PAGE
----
The second phase of the index, supported by Haleon, evaluates the efforts of governments in 40 countries to ensure that good health is accessible to all individuals.
LONDON, November 20, 2023 /PRNewswire/ – Economist Impact, an arm of The Economist Group that works with organizations around the world to advance their missions, today launched the second phase of Health Inclusiveness Indexsupported by Haleon (LSE/NYSE: HLN), a global leader in consumer health. The results of this phase show the inclusiveness of health in the world, and in particular Great Britain fall from its first place in the first phase.
The index measures health inclusiveness, which is defined as the process of removing personal, social, cultural and political barriers that prevent individuals and communities from experiencing good physical and mental health.
Evaluating 40 countries against 58 individual indicators in three domains (Health in Society, Inclusive Health Systems and Empowerment of people and communities), the index aims to assess the policy landscape of inclusive health, the availability of key systems and infrastructure, in addition to efforts for empowerment. individuals and communities to navigate health systems and expand access to marginalized and vulnerable populations.
The second phase of the index incorporates lived experience and measures the real-world implementation of inclusive health policy through a survey of more than 42,000 adults in 40 countries.
Key outcomes of phase 2 of the Health Inclusiveness Index include:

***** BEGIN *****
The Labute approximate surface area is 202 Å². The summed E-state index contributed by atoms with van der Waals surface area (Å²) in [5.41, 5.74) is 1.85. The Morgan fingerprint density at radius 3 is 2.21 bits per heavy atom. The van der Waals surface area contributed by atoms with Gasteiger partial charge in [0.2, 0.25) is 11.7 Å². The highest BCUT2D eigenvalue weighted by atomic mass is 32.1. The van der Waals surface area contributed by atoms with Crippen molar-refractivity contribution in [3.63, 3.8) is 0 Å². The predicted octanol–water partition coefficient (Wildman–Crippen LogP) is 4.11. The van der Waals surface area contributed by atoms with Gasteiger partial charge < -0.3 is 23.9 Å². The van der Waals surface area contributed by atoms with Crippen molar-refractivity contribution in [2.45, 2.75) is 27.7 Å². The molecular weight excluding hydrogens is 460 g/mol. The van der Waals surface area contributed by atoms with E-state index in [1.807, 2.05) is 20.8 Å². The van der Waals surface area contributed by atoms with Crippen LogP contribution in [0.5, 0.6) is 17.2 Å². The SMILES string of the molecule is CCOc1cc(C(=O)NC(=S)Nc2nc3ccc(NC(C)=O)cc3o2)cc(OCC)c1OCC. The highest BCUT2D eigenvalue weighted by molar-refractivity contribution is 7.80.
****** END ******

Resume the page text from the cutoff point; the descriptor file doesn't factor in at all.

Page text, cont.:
- 85% of countries’ inclusiveness scores deteriorated between phase 1 and phase 2, showing that there is a clear gap between policy and implementation. Effective and inclusive health systems require the implementation of strong policy frameworks and meaningful implementation of these measures in practice.
- Great Britain has fallen as the most inclusive health country when health policies are compared with the experience on the ground. While policy is an important foundation for health, it is the effective implementation of policies, and the experience of people, that reduces inequity and improves health outcomes for populations.
- High-income countries have a large gap between their inclusive health policies and the experience of citizens. In contrast, low- and middle-income countries have a smaller difference (u United Arab Emirates is the only high-income country that does not follow this trend). Although high-income countries have made progress in developing and establishing ambitious health policies aimed at inclusion, this push has led to a gap in policy practice that will require focus, effort and resources to close. .
- Marginalized groups face the greatest risk of exclusion in health when gaps exist between health policy and policy experience. But this is avoidable and requires the implementation of targeted interventions, which must be designed in collaboration with the populations they aim to target.
- More than three in five respondents in the global health inclusiveness survey experienced barriers to accessing health care. The most common barriers include lack of available appointments, distance and cost of travel and lack of trust in health services.